Posts Tagged ‘ pretend play ’

Parents Goody Giveaway: Enter for a Chance to Win a $130 Kitchen Playset from Melissa & Doug

Tuesday, May 6th, 2014

When we got the chance to talk to one half of the duo behind Melissa & Doug, we learned that many of the toy company’s products are inspired by the creators’ kids. “I’m always watching how my children play and what they enjoy” Melissa says. One thing that’s always been super popular with her brood of six: play food.

Melissa & Doug is known for its cooking and cleaning lines, especially Let’s Play House, and a new one called Order Up Diner is on the way for December. If your tots are as crazy about pretend food as Melissa’s kids, try out Cook’s Corner Wooden Play Kitchen. Little ones as young as 3 can get the feeling of being a chef with their very own play cutting board, sink, cooktop, fridge, and storage shelves. Plus, there’s a real working timer!

This week, Melissa & Doug is giving ONE lucky GoodyBlog reader the chance to win a Cook’s Corner Wooden Play Kitchen, valued at $130! To enter, leave a comment below, up to one a day between today and the end of the day May 12. Be sure to check back on May 13 and scroll to the bottom of the post to see who won. We reach out to winners via Facebook message (it goes into your “other” message folder on Facebook), so if you win, look for us there as well. Goody luck!

In the meantime, help your youngster figure out the right way to set a table for family sit-downs!

Congrats to our winner Edie Jauregui!

Manners & Responsibility: Teaching Your Kids to Set the Table
Manners & Responsibility: Teaching Your Kids to Set the Table
Manners & Responsibility: Teaching Your Kids to Set the Table

Click here for official rules.

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Meet the Woman and Toy Creator Behind Melissa & Doug!

Friday, March 28th, 2014

Imagine if your job was to think up the next big children’s toy. For Melissa Bernstein, co-founder of Melissa & Doug, it’s just another day at the office. As the ideas person at the toy company (her husband Doug helps with operations), she’s responsible for overseeing the design process of the products your little one adores. Though the company began humbly in Doug’s parents’ garage 25 years ago, today it’s a major toy manufacturer, with more than 250 products launching in the next year. Parents chatted with the mom of six to see where she gets her inspiration (take a guess!) and what it’s like running her own business.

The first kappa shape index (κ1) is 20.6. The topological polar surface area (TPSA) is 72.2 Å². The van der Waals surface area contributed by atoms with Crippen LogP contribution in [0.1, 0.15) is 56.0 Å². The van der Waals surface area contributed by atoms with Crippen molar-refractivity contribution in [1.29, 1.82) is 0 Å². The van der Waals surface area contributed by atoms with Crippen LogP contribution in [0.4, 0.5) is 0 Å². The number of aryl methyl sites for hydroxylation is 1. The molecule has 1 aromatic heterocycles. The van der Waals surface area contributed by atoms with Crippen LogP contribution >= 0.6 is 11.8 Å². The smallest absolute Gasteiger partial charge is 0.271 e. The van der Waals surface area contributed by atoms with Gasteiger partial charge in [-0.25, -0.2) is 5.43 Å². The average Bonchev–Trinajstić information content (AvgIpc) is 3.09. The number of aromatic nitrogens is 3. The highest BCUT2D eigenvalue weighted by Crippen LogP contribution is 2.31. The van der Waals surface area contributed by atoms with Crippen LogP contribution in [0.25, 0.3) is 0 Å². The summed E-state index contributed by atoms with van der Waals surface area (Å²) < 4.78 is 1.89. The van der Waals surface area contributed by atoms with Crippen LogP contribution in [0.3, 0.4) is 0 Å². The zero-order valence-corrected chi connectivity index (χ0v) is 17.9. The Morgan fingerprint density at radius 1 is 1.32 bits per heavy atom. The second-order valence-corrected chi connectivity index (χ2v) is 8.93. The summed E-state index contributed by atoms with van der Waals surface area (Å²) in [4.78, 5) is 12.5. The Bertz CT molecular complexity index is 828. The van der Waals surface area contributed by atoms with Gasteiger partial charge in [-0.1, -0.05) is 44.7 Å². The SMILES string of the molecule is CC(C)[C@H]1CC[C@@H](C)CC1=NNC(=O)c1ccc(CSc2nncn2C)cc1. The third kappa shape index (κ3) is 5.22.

P: How has being a mom influenced your toy ideas?

M: I’m always watching how my children play and what they enjoy. They test every single product we make, and a lot of times really help hone the idea and help improve it throughout the process. I told them I never want them to just tell me they like something because I’m their mom, so they are very critical. Many toys they’re just kind of like, “Eh, they’re OK.” I know when we have a winner because they’ll react a lot differently.

P: Are there any specific products that were inspired by your children?

M: In our house, role play has always been a favorite activity. That inspired costumes they can try on and become other characters. They also love food preparation and serving, and that inspired a lot of our pretend cooking and cleaning items, like our Let’s Play House line and Order Up Diner set coming out next December. Another thing that our kids love to do is make play food in the sand. I used to take tupperware containers and old spice jars from our house to the sandbox, and they would make sand cakes and pies with water. The lack of fun activity-based sand toys sparked us to create items where you can actually make sand food, like ice cream cones and pizza.

P: If you had to pick one favorite toy you’ve made in the last 25 years, what would it be and why?

M: For me, it’s our coloring pad because I love taking something that’s out there already and improving upon it. I was never a fan of coloring books. Many of them are so thick you can’t lay them flat on a table or counter, making it hard to color. When you go to rip out a page, it leaves this jagged edge. I also found the grey newsprint paper not very nice for getting colors to pop. Since the images are printed on both sides of the paper, when you use markers it bleeds through and you lose one of the images. The other thing I never liked about coloring books was that my kids could never find an image they wanted to color and would end up arguing over the same one or two pictures. About five to seven years ago, we created a coloring pad that was actually a bit larger than a coloring book. It faces horizontally, so there’s more surface area in front of a child. It’s printed on white bond paper, so the colors stick out. Plus, the images are printed on one side so there’s nothing to bleed through and the pages are easy to rip out because of the binding at the top. Most of all, we created the images in conjunction with children, so every single picture on every single pad is 100 percent child-approved. They will be just as excited to color that 50th page as they are the first.